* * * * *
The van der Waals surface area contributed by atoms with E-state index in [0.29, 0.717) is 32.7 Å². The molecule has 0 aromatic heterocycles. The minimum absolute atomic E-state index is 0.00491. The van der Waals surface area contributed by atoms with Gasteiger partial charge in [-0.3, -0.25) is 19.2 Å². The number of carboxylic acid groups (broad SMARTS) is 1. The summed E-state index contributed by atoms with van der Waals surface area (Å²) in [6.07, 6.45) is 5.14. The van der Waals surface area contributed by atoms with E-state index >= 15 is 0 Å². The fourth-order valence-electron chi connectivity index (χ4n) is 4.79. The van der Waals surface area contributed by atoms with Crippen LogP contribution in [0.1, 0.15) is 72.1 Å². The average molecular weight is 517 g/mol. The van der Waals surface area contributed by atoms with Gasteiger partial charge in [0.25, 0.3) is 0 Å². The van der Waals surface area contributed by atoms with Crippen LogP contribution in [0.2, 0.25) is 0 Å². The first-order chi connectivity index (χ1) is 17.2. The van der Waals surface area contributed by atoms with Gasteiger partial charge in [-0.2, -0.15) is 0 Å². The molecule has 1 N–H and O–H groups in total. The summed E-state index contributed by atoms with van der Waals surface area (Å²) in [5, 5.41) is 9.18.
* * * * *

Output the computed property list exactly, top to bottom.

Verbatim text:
The van der Waals surface area contributed by atoms with E-state index in [0.29, 0.717) is 32.7 Å². The molecule has 0 aromatic heterocycles. The minimum absolute atomic E-state index is 0.00491. The van der Waals surface area contributed by atoms with Gasteiger partial charge in [-0.3, -0.25) is 19.2 Å². The number of carboxylic acid groups (broad SMARTS) is 1. The summed E-state index contributed by atoms with van der Waals surface area (Å²) in [6.07, 6.45) is 5.14. The van der Waals surface area contributed by atoms with E-state index >= 15 is 0 Å². The fourth-order valence-electron chi connectivity index (χ4n) is 4.79. The van der Waals surface area contributed by atoms with Crippen LogP contribution in [0.1, 0.15) is 72.1 Å². The average molecular weight is 517 g/mol. The van der Waals surface area contributed by atoms with Gasteiger partial charge in [0.25, 0.3) is 0 Å². The van der Waals surface area contributed by atoms with Crippen LogP contribution in [0.2, 0.25) is 0 Å². The first-order chi connectivity index (χ1) is 17.2. The van der Waals surface area contributed by atoms with Gasteiger partial charge in [-0.2, -0.15) is 0 Å². The molecule has 1 N–H and O–H groups in total. The summed E-state index contributed by atoms with van der Waals surface area (Å²) in [5, 5.41) is 9.18.